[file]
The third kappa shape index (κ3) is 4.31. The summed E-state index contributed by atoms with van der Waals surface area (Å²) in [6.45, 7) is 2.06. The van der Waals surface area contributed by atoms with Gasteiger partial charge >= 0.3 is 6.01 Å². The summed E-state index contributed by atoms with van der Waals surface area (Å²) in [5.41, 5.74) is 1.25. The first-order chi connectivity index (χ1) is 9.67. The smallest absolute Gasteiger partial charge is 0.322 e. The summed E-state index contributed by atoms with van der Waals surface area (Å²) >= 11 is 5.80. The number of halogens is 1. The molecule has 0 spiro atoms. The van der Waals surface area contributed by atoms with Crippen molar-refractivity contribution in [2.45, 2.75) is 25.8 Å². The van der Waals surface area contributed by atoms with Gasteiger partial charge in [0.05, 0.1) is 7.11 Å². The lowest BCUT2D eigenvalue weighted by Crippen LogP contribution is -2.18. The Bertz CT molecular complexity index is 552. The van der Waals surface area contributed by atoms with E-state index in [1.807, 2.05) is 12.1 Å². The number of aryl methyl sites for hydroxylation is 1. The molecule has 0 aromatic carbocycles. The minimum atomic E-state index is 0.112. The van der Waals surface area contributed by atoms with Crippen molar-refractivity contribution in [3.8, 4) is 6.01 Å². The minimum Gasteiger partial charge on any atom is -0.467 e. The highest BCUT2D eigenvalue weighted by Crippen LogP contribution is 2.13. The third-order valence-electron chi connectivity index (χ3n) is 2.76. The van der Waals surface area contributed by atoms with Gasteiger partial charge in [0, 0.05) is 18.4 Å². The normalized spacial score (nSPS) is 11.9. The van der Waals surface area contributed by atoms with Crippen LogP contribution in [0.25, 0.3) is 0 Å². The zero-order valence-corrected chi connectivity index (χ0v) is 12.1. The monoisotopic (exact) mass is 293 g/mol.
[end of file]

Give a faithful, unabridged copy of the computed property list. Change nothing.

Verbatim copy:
The third kappa shape index (κ3) is 4.31. The summed E-state index contributed by atoms with van der Waals surface area (Å²) in [6.45, 7) is 2.06. The van der Waals surface area contributed by atoms with Gasteiger partial charge >= 0.3 is 6.01 Å². The summed E-state index contributed by atoms with van der Waals surface area (Å²) in [5.41, 5.74) is 1.25. The first-order chi connectivity index (χ1) is 9.67. The smallest absolute Gasteiger partial charge is 0.322 e. The summed E-state index contributed by atoms with van der Waals surface area (Å²) >= 11 is 5.80. The number of halogens is 1. The molecule has 0 spiro atoms. The van der Waals surface area contributed by atoms with Crippen molar-refractivity contribution in [2.45, 2.75) is 25.8 Å². The van der Waals surface area contributed by atoms with Gasteiger partial charge in [0.05, 0.1) is 7.11 Å². The lowest BCUT2D eigenvalue weighted by Crippen LogP contribution is -2.18. The Bertz CT molecular complexity index is 552. The van der Waals surface area contributed by atoms with E-state index in [1.807, 2.05) is 12.1 Å². The number of aryl methyl sites for hydroxylation is 1. The molecule has 0 aromatic carbocycles. The minimum atomic E-state index is 0.112. The van der Waals surface area contributed by atoms with Crippen molar-refractivity contribution in [3.8, 4) is 6.01 Å². The minimum Gasteiger partial charge on any atom is -0.467 e. The highest BCUT2D eigenvalue weighted by Crippen LogP contribution is 2.13. The third-order valence-electron chi connectivity index (χ3n) is 2.76. The van der Waals surface area contributed by atoms with Gasteiger partial charge in [0, 0.05) is 18.4 Å². The normalized spacial score (nSPS) is 11.9. The van der Waals surface area contributed by atoms with Crippen LogP contribution in [0.25, 0.3) is 0 Å². The zero-order valence-corrected chi connectivity index (χ0v) is 12.1. The monoisotopic (exact) mass is 293 g/mol.